“A well regulated Militia, being necessary to the security of a free State, the right of the people to keep and bear Arms, shall not be infringed.”
—The Second Amendment to the US Constitution


Does the Second Amendment prevent effective gun regulations? What is the “right to bear arms”? Second Amendment litigation has become a critical battleground since the U.S. Supreme Court held, in District of Columbia v. Heller, that the Amendment guarantees an individual right to possess a firearm in the home for self-defense. This decision created a radical shift in the meaning of the Second Amendment, but it doesn’t prevent smart gun regulations. In fact, since Heller, courts nationwide have found a wide variety of firearms laws constitutional because they can help prevent gun deaths, injuries, and crimes in communities across the country.

The Law Center not only tracks the extensive Second Amendment litigation currently happening nationwide, but also analyzes the trends, to bring you the latest developments in the courts.

Learn more about the 2008 DC vs Heller decision.

Learn more about the 2010 McDonald v. City of Chicago decision.


The New Landscape of Second Amendment Litigation

In 2008, the U.S. Supreme Court singlehandedly inserted the judicial system into the ongoing national debate over gun laws in America. In a 5-4 decision in District of Columbia v. Heller, the Court invalidated the District of Columbia’s handgun ban and firearm storage law, stating for the first time that the Second Amendment protects a responsible, law-abiding citizen’s right to possess an operable handgun in the home for self-defense.

Heller was unquestionably a radical decision, overturning the Court’s previous ruling that the Second Amendment was tied to state militia service. For almost seventy years, lower federal and state courts nationwide had relied on that pronouncement to reject hundreds of Second Amendment challenges.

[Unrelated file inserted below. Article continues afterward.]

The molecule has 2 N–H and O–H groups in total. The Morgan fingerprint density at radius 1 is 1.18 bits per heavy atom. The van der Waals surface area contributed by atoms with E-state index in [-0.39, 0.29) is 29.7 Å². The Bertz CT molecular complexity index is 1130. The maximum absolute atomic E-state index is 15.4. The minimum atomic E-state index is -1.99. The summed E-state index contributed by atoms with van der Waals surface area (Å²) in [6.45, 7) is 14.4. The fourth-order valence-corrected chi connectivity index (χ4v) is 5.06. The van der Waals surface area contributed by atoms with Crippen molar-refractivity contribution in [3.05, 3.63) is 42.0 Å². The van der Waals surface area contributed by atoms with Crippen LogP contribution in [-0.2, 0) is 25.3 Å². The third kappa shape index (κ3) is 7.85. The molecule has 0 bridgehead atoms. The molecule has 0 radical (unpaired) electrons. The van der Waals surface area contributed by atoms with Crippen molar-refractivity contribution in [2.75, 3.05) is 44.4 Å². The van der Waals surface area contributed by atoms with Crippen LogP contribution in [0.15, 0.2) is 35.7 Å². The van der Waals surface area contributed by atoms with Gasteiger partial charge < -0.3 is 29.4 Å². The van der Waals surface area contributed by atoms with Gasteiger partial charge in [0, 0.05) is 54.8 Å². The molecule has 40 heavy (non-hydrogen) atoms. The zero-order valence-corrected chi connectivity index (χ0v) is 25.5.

The Heller decision immediately drew strong criticism from a wide array of legal scholars, historians, advocates and legislators, including a particularly scathing rebuke from respected conservative judge Richard Posner, who noted that, “The only certain effect of the Heller decision will be to increase litigation over gun ownership.”

In fact, new litigation started almost immediately. The day that Heller was announced, plaintiffs filed a lawsuit challenging the City of Chicago’s handgun ban, with a second suit filed the next day. Other suits emerged soon after, escalating once the Supreme Court confirmed that the Second Amendment also applied to state and local laws in 2010’s McDonald v. City of Chicago decision. After that case, the number of lawsuits challenging gun laws nationwide skyrocketed.

Thankfully, despite the explosion of litigation, courts across the country have rejected the overwhelming majority of Second Amendment challenges initiated since Heller. Gun rights advocates and criminal defendants across the country have sought to expand the Second Amendment to invalidate almost every gun law on the books today. In siding with us and the majority of Americans who support sensible gun laws, courts are finding that smart laws aren’t just constitutional—they’re also critical to keeping our communities safe from gun violence.